Poetry of Resistance
Voices for Social Justice
Francisco X. Alarcón
Odilia Galván Rodríguea
(University of Arizona Press)
In 2010, Arizona passed a "reasonable suspicion" law --- SB 1070 --- one that specified that the state and local police could stop and question any person that they suspected of being in the United States without proper papers. In protest, nine Latinos chained themselves to the doors of the legislative chambers in Phoenix, and were soon arrested and hauled away.
Two professors, one of the University of California, Davis, the other at Arizona State University, set up a video on YouTube showing the protest and its results. An appropriate page was set up on the internet, and visitors were invited to write poems about SB 1070, and Arizona, and such churlish laws. All this was augmented by an additional insult from the legislature, HB 2281 --- which banned all "Ethnic studies" in Arizona high schools.
In the last five years, some 3,000 poems have been posted, and over a hundred have been collected here in this volume, Poetry of Resistance.
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It is often difficult for a reviewer to treat a collection of didactic poetry. The rage is so visceral that it cannot show the clarity and dispassion that the poetic vision demands. In other words, understatement is not the usual way to express outrage; it is hard to maintain balance when one would write about the systematic contempt for outsiders that is the American way of life. Thus, one could argue that the poetry of outrage is an oxymoron, yet some like Imamu Amiri Baraka, James A. Emanuel and Etheridge Knight have proved that with restraint and equilibrium, such a bridge is possible.
One of the best here is "Ghost Town" by Gerardo Matus,
Doña Rosa left early this morning
She loaded everything she owned in her car
and said good-bye to us. She went to Utah.
The little girls from the house next door
don't cry anymore. Yesterday, their mothers
took them away. They're heading to Chicago.
The school, up the hill, is empty
The few children who stayed today
are not coming back tomorrow.
They'll leave with their parents tonight.
The poem is subtitled "24 HOURS B4 ARIZONA'S SB 1070," and more or less works because the author distances himself from the dimwittedness of what he is reporting.
In a similar way, using judicious irony, James O. Michael writes, "After we walled off Canada, / we built another wall down south, / from the California beaches / to the Rio Grandy's mouth . . . ." and concludes,
American's Great Wall had turned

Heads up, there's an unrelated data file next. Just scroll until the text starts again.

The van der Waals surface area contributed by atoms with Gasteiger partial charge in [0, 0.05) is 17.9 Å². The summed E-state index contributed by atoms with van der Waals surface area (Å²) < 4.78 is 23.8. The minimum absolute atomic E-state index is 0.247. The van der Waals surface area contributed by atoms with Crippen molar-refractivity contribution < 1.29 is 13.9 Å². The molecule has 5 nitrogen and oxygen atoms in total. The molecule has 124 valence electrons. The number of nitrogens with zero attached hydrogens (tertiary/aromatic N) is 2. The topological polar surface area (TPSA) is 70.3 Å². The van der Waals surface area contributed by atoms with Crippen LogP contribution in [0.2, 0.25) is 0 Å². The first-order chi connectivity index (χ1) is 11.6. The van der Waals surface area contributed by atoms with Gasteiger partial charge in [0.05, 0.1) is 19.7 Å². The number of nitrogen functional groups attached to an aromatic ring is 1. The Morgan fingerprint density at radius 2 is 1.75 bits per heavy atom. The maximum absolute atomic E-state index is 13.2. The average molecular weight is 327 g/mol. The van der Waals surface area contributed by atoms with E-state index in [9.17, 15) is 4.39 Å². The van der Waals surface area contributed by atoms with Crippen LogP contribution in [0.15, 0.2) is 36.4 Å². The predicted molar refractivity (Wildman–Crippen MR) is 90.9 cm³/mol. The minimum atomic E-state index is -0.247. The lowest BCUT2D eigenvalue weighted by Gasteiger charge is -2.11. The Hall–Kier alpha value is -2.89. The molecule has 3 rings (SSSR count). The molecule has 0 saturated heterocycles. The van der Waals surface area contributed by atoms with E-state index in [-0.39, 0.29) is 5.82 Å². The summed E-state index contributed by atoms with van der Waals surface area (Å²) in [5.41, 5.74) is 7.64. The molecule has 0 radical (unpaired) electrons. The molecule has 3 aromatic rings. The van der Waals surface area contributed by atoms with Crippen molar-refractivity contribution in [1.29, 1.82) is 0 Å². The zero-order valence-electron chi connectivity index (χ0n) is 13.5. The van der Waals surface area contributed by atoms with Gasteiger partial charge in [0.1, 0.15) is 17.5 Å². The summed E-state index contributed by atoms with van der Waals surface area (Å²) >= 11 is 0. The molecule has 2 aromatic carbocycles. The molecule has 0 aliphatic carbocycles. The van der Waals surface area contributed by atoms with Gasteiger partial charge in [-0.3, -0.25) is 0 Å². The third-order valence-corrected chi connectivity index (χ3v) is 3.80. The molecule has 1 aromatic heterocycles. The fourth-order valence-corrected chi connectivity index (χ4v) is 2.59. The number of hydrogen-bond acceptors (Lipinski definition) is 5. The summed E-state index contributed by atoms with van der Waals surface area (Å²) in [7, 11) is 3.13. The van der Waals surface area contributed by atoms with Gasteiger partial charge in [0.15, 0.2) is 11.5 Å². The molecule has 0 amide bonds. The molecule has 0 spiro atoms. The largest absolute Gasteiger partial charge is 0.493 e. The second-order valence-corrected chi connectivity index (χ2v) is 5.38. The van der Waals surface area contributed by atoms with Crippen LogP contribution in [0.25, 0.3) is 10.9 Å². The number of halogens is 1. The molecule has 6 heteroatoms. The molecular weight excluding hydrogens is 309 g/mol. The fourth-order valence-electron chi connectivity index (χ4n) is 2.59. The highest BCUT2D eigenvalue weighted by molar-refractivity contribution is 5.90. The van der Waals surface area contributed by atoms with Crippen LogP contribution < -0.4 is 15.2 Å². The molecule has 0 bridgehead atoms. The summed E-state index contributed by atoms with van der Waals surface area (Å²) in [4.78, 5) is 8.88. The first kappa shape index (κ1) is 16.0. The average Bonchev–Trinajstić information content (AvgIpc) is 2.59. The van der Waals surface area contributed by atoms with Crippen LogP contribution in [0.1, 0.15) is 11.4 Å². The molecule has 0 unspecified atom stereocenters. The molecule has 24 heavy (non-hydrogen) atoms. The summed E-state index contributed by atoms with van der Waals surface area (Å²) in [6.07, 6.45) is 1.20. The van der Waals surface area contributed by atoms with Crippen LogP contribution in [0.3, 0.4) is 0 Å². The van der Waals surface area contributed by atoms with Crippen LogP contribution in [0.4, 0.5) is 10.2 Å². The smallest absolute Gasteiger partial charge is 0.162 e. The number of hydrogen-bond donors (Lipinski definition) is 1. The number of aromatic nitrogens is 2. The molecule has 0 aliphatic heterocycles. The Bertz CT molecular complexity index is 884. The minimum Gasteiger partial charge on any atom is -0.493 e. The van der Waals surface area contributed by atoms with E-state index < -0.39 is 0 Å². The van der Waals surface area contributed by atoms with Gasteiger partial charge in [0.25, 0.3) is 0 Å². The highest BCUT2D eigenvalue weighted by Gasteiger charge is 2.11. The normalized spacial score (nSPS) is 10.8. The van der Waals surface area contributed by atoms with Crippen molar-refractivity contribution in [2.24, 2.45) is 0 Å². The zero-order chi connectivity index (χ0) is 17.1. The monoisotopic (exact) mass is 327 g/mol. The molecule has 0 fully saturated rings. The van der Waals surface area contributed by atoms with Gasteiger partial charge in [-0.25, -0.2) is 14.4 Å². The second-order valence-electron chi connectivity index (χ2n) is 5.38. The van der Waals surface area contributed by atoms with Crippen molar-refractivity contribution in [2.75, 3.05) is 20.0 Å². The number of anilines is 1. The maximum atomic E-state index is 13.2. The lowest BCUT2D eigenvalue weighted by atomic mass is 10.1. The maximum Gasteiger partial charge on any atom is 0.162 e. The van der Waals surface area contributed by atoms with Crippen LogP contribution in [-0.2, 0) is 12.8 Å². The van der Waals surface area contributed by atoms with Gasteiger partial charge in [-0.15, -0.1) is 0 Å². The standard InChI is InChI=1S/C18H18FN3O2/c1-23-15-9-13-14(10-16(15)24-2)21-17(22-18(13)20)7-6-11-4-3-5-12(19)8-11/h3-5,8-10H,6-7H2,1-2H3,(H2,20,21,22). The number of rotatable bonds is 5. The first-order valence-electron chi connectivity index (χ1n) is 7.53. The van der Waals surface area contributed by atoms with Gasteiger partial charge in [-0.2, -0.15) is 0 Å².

our country into a jail.
In another example of gentle restraint, Sonia Guitiérrez writes, in "Grandchildren of the United Fruit Company"
America, America, America!
The children are here;
they have arrived
to your Promised Land,
sprinkled with pixie dust,
paved with happiness
America why do these children
overflow your limbo rooms?
Why are the children corralled
in chain link fences,
sleeping on floors
Finally, in what is a memento mori, Martín Espada, in "Isabel's Corrido:" "Marry my sister so she can stay in the country" and so he says OK and they rehearse all of it for the migra including the probable questions, wild imagined questions born of desperation and fear:
We heard rumors of the interview: they would ask me the color
Of her underwear. They would ask her who rode on top.
We invented answers and rehearsed our lines. We flipped through
immigration forms at the kitchen table the way other couples
shuffled cards for gin rummy. After every hand I would deal again.
The agony of the hidden "illegals" is played out in ten short stanzas, and when Isabel is found dead (brain tumor) the narrator, "I imagined my wife / who was not my wife, who never slept beside me, sleeping in the ground."
wondered if my name was carved into the cross above her head, no epitaph
and no corrido, another ghost in a riot of ghosts evaporating from the skin
of dead Mexicans who staggered for days without water through the desert.
The tragedy of a whole peoples revealed, peoples whose identifier had been changed to "illegals" --- a whole class of people merely seeking a place to work and make a life and feed their children. The poems here rail against the strong-arm tactics, the forced emigration; we have in one gentle Corrido the dolorous tale of one of "bare feet and long black hair" who succumbed to a culture that she could barely understand. "After she left, / I found her crayon drawing of a bluebird tacked to the bedroom wall."--- Carlos Amantea